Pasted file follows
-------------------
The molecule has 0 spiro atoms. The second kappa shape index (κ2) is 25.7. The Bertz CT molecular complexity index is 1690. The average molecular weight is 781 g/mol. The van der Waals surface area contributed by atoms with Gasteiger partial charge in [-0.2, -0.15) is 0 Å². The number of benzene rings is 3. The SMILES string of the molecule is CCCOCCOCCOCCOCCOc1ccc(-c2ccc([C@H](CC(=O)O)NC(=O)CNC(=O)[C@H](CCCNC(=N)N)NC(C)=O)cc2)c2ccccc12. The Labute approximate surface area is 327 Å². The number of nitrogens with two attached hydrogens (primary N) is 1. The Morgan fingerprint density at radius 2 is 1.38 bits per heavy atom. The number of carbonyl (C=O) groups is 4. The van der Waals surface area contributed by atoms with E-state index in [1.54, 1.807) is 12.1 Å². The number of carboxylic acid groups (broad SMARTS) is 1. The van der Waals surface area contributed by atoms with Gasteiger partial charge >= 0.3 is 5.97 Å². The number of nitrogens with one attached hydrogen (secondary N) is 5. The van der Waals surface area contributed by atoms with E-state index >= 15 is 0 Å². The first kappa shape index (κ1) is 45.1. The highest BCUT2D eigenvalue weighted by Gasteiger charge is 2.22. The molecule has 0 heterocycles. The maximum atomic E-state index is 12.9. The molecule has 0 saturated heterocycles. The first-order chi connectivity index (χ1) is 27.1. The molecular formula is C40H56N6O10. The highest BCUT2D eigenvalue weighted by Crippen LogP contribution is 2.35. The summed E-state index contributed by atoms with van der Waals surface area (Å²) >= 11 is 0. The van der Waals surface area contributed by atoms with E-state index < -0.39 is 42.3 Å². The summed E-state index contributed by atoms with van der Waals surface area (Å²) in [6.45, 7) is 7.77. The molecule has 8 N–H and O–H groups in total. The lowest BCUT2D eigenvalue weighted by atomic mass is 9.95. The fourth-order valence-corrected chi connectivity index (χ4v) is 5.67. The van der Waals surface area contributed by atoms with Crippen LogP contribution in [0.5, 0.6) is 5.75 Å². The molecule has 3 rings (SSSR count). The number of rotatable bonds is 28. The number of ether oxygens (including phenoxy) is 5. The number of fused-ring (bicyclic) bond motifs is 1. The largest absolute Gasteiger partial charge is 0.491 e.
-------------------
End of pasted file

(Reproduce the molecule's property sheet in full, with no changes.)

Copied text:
The molecule has 0 spiro atoms. The second kappa shape index (κ2) is 25.7. The Bertz CT molecular complexity index is 1690. The average molecular weight is 781 g/mol. The van der Waals surface area contributed by atoms with Gasteiger partial charge in [-0.2, -0.15) is 0 Å². The number of benzene rings is 3. The SMILES string of the molecule is CCCOCCOCCOCCOCCOc1ccc(-c2ccc([C@H](CC(=O)O)NC(=O)CNC(=O)[C@H](CCCNC(=N)N)NC(C)=O)cc2)c2ccccc12. The Labute approximate surface area is 327 Å². The number of nitrogens with two attached hydrogens (primary N) is 1. The Morgan fingerprint density at radius 2 is 1.38 bits per heavy atom. The number of carbonyl (C=O) groups is 4. The van der Waals surface area contributed by atoms with E-state index in [1.54, 1.807) is 12.1 Å². The number of carboxylic acid groups (broad SMARTS) is 1. The van der Waals surface area contributed by atoms with Gasteiger partial charge >= 0.3 is 5.97 Å². The number of nitrogens with one attached hydrogen (secondary N) is 5. The van der Waals surface area contributed by atoms with E-state index >= 15 is 0 Å². The first kappa shape index (κ1) is 45.1. The highest BCUT2D eigenvalue weighted by Gasteiger charge is 2.22. The molecule has 0 heterocycles. The maximum atomic E-state index is 12.9. The molecule has 0 saturated heterocycles. The first-order chi connectivity index (χ1) is 27.1. The molecular formula is C40H56N6O10. The highest BCUT2D eigenvalue weighted by Crippen LogP contribution is 2.35. The summed E-state index contributed by atoms with van der Waals surface area (Å²) >= 11 is 0. The van der Waals surface area contributed by atoms with E-state index < -0.39 is 42.3 Å². The summed E-state index contributed by atoms with van der Waals surface area (Å²) in [6.45, 7) is 7.77. The molecule has 8 N–H and O–H groups in total. The lowest BCUT2D eigenvalue weighted by atomic mass is 9.95. The fourth-order valence-corrected chi connectivity index (χ4v) is 5.67. The van der Waals surface area contributed by atoms with Crippen LogP contribution in [0.5, 0.6) is 5.75 Å². The molecule has 3 rings (SSSR count). The number of rotatable bonds is 28. The number of ether oxygens (including phenoxy) is 5. The number of fused-ring (bicyclic) bond motifs is 1. The largest absolute Gasteiger partial charge is 0.491 e.